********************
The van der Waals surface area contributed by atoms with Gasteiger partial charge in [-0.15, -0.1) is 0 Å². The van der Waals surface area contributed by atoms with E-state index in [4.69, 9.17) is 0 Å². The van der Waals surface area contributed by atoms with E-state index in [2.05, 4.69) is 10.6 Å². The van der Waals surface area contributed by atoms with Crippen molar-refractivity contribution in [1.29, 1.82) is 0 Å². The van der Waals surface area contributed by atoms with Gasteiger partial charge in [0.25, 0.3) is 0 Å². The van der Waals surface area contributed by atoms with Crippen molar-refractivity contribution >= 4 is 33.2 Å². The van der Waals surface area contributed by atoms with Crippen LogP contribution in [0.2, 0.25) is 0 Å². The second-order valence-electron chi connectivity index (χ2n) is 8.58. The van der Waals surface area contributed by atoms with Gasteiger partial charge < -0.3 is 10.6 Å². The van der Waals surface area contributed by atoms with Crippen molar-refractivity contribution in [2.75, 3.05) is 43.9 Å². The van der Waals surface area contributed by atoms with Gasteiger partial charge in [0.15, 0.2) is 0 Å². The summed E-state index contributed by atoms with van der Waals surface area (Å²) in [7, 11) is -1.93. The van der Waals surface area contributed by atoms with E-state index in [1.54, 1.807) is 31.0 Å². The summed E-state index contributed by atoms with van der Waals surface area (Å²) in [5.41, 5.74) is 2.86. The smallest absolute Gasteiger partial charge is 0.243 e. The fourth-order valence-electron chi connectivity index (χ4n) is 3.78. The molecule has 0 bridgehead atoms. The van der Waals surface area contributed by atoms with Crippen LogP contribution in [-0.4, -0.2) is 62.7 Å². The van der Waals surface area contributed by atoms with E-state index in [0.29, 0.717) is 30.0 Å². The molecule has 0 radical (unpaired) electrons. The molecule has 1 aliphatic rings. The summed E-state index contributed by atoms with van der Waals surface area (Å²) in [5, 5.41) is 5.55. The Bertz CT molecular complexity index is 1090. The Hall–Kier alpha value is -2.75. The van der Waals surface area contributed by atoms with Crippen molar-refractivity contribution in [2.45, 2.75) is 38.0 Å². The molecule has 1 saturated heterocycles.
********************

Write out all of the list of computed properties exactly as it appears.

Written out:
The van der Waals surface area contributed by atoms with Gasteiger partial charge in [-0.15, -0.1) is 0 Å². The van der Waals surface area contributed by atoms with E-state index in [4.69, 9.17) is 0 Å². The van der Waals surface area contributed by atoms with E-state index in [2.05, 4.69) is 10.6 Å². The van der Waals surface area contributed by atoms with Crippen molar-refractivity contribution in [1.29, 1.82) is 0 Å². The van der Waals surface area contributed by atoms with Gasteiger partial charge in [0.25, 0.3) is 0 Å². The van der Waals surface area contributed by atoms with Crippen molar-refractivity contribution >= 4 is 33.2 Å². The van der Waals surface area contributed by atoms with Crippen LogP contribution in [0.2, 0.25) is 0 Å². The second-order valence-electron chi connectivity index (χ2n) is 8.58. The van der Waals surface area contributed by atoms with Gasteiger partial charge < -0.3 is 10.6 Å². The van der Waals surface area contributed by atoms with Crippen molar-refractivity contribution in [2.75, 3.05) is 43.9 Å². The van der Waals surface area contributed by atoms with Gasteiger partial charge in [0.15, 0.2) is 0 Å². The summed E-state index contributed by atoms with van der Waals surface area (Å²) in [7, 11) is -1.93. The van der Waals surface area contributed by atoms with E-state index in [1.54, 1.807) is 31.0 Å². The summed E-state index contributed by atoms with van der Waals surface area (Å²) in [5.41, 5.74) is 2.86. The smallest absolute Gasteiger partial charge is 0.243 e. The fourth-order valence-electron chi connectivity index (χ4n) is 3.78. The molecule has 0 bridgehead atoms. The van der Waals surface area contributed by atoms with Crippen LogP contribution in [-0.4, -0.2) is 62.7 Å². The van der Waals surface area contributed by atoms with E-state index in [0.29, 0.717) is 30.0 Å². The molecule has 0 radical (unpaired) electrons. The molecule has 1 aliphatic rings. The summed E-state index contributed by atoms with van der Waals surface area (Å²) in [5, 5.41) is 5.55. The Bertz CT molecular complexity index is 1090. The Hall–Kier alpha value is -2.75. The van der Waals surface area contributed by atoms with Crippen molar-refractivity contribution in [2.45, 2.75) is 38.0 Å². The molecule has 1 saturated heterocycles.